Last March 7, 2007, I was a certified fugitive.
That Wednesday, I was in Cavite Export Processing Zone doing several interviews when I received a barrage of text messages warning me not to go to the office because an arrest warrant was being served arising from the libel case filed in 2005 by Chavit Singson, a well-known and influential politician north of Manila. The other respondents were out chasing a story or moderating a forum. Gemma Bagayaua, our online editor, was in the office for an afternoon appointment, and was present when the arresting officers arrived. Gemma was taken to the police department and detained overnight since there was no one to receive her Php10,500 (US$215) bail bond.
The respondents of the libel case included me, Gemma, and Aries Rufo who authored a package of investigative articles on Singson, Marites Vitug, our editor in chief, and Maan Hontiveros, our marketing manager who had nothing to do with the editorial aspects and did not budge when asked to kill the Singson stories before they were published. These stories were in the June 2005 issue of Newsbreak Magazine where I am the business editor. The package of articles was written in June 2005 detailing his growing influence in the current Arroyo administration, plus an account of his wealth (I wrote about his involvement in the Metrowalk property which sits on contested land in Pasig City). A month after, Singson slapped us with a Php100 million (US$2 million) libel case in his hometown province, Ilocos Sur, about 8 hours drive from Manila.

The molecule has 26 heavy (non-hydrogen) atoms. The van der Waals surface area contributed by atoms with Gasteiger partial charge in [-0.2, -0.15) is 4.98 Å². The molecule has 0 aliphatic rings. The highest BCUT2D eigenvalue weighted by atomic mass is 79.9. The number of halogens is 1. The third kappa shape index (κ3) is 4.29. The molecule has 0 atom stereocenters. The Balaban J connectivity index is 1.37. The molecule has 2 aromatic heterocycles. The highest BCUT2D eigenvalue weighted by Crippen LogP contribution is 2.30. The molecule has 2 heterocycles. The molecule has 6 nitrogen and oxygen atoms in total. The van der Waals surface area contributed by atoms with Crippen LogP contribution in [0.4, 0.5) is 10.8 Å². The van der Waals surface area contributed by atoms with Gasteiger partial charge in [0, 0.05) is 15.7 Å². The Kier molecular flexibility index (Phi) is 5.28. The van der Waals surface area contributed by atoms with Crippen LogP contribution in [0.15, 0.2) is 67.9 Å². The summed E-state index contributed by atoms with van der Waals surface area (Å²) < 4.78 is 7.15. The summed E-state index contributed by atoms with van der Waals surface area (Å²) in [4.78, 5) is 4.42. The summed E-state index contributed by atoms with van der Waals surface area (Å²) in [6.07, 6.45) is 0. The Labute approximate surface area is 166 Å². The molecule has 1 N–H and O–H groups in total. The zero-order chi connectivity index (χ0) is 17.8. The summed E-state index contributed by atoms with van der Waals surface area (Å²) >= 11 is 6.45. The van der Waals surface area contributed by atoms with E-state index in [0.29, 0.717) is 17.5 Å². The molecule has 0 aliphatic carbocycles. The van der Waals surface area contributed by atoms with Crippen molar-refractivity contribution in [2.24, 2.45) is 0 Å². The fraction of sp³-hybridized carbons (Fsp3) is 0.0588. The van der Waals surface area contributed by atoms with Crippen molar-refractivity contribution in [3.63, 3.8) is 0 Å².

We all had a sleepless night that Wednesday, worried sick for Gemma who had to spend a night at the police station (Thankfully, she stayed at the police’s office, not inside the jail). The other staff members who were not respondents stayed to keep her company. Other members of the media also visited her to give support. That night, major TV and radio stations featured the story on primetime and late night news. It is the first time in many years that a journalist has to be detained overnight because of a libel suit. In a country which prides itself for having the freest media in Southeast Asia, sending messengers of news to jail has an eerie effect.
The following day, Thursday, I and the other respondents posted bail, had our mug shots taken, and “played the piano” (read: thumbmarks). Sans the media glare, now I know how it feels to be a criminal. The Philippines is one of few countries in the world where libel cases are a criminal offense.
Singson is currently running for senator this mid-term election (May14). I am actually puzzled why he would want to call attention and remind Filipinos about corruption stories written about him now that he is campaigning. It just doesn’t make sense. There are so many conspiracy theories about the timing of the arrest warrant — from Singson being genuinely surprised by it since the whole thing was maneuvered by another previous Newsbreak subject (who also filed libel case against us), to Singson just really being a bully.